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New professorship for digitisation law: Interview with Dr. Dr. Hanjo Hamann

11.04.2022

Since the beginning of April, Dr. Dr. Hanjo Hamann strengthens the EBS Law School and holds the professorship for Digitisation Law. We interviewed him:

EBS: Welcome to EBS Universität! You took up the professorship of Digitisation Law in April. Would you like to introduce yourself briefly?

 

Hamann: I studied law in Heidelberg and Hamburg and, at the same time, attended psychology lectures. I was already interested in the digitisation aspects of law during my studies: I was involved as IT director of the European Law Students Association (ELSA) and considered, for example, the “law of the Internet-AGM”, in other words the digitisation of AGMs under company law. At the time, I wrote in a journal: “Only one question remains unanswered: what about the entirely virtual annual general meeting?” That was in 2006, but I had to wait for the answer until COVID brought us the first virtual general meetings in 2020. In the meantime, I had finished my studies, gained a doctorate in law and economics and a master’s degree in Silicon Valley. Digitisation has played a significant role in all stages of my career so far, and it has given me unexpected insights into neighbouring disciplines such as digital humanities.

 

EBS: Your research concentrates on the interface between law and economics. What are your thematic priorities?

 

Hamann: I discovered the point of intersection between law and economics during my doctoral studies at an interdisciplinary Max Planck Institute. (There I also met my now-again colleague Emanual Towfigh who has since published an excellent textbook on these issues.) For my doctoral thesis I examined what added value the insights into behavioural economics and empirical legal research could have for German corporate law. I later investigated more general supplementary questions using the methods of empirical and experimental microeconomics and summarised my findings in a doctoral thesis entitled Behavioural Second-Order Strategies”. Currently, I am also focusing on research in business administration and, together with a colleague, am planning an interdisciplinary conference on the interaction between marketing and retail research and the special law of obligations (contract law). In addition, my research interests include recent legal history, legislative theory, empirical legal research and legal corpus linguistics, and I am working on a book about the legal challenge of “abatement” in the special law of obligations.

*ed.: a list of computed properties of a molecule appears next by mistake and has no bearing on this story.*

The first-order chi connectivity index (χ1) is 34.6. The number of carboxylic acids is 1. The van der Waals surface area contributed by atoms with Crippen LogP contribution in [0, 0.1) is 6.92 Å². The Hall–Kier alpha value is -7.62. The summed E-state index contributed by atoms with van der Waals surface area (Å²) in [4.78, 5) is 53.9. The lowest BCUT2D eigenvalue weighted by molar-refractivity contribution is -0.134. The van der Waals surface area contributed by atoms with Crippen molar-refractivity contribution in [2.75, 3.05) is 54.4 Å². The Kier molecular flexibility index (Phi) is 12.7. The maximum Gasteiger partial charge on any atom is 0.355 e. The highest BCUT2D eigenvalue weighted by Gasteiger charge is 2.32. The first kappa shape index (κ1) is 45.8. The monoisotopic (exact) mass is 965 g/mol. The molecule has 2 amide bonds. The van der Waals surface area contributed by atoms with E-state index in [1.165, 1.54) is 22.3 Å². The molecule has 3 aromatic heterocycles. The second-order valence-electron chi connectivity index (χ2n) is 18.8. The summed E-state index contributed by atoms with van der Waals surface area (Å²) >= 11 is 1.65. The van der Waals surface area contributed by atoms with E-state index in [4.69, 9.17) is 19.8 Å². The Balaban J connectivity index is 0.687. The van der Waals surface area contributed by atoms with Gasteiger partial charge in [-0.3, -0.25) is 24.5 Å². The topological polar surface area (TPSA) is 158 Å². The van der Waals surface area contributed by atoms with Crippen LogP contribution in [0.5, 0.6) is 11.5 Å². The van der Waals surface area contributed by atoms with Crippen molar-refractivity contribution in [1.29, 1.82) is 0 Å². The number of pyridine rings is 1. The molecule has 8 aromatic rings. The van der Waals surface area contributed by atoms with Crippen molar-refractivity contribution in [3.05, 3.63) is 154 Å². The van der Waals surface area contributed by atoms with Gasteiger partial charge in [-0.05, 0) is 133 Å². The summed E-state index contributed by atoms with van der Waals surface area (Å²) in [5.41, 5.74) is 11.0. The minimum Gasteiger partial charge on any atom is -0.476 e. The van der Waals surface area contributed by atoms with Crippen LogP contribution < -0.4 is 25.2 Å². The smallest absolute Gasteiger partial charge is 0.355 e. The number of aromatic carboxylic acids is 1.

EBS: Looking into the future: what challenges does jurisprudence have to be prepared for with regard to digitisation?

 

Hamann: To quote Günter Grass, that is “too far afield”. No one legal profession comes to mind that will not be impacted by digitisation. Requirements are changing in all fields of the legal profession - and with them the skills which will be required of future lawyers. Just yesterday, I was at a conference on “Teaching Digitisation in Law”, where judges, lawyers, and academics were discussing the many changes caused by digitisation. Of these, I’m particularly interested in the growing importance of new areas of law (for instance copyright) and their role in the accessibility of legal texts. After all, current IT applications such as machine learning and so-called artificial intelligence are above all: data-hungry. As lawyers we must look very carefully at what data is available for this and how it is used - otherwise the results of such processes are futile, but dangerous. Garbage in, garbage out, as the statisticians say. Apart from that, I am mainly interested in the potentials of digital didactics and the question of how we teach law students sufficient digital literacy to avoid such headlines as “Some Lawyers are Unacceptably Bad with Technology”. (This was the case about a week ago.)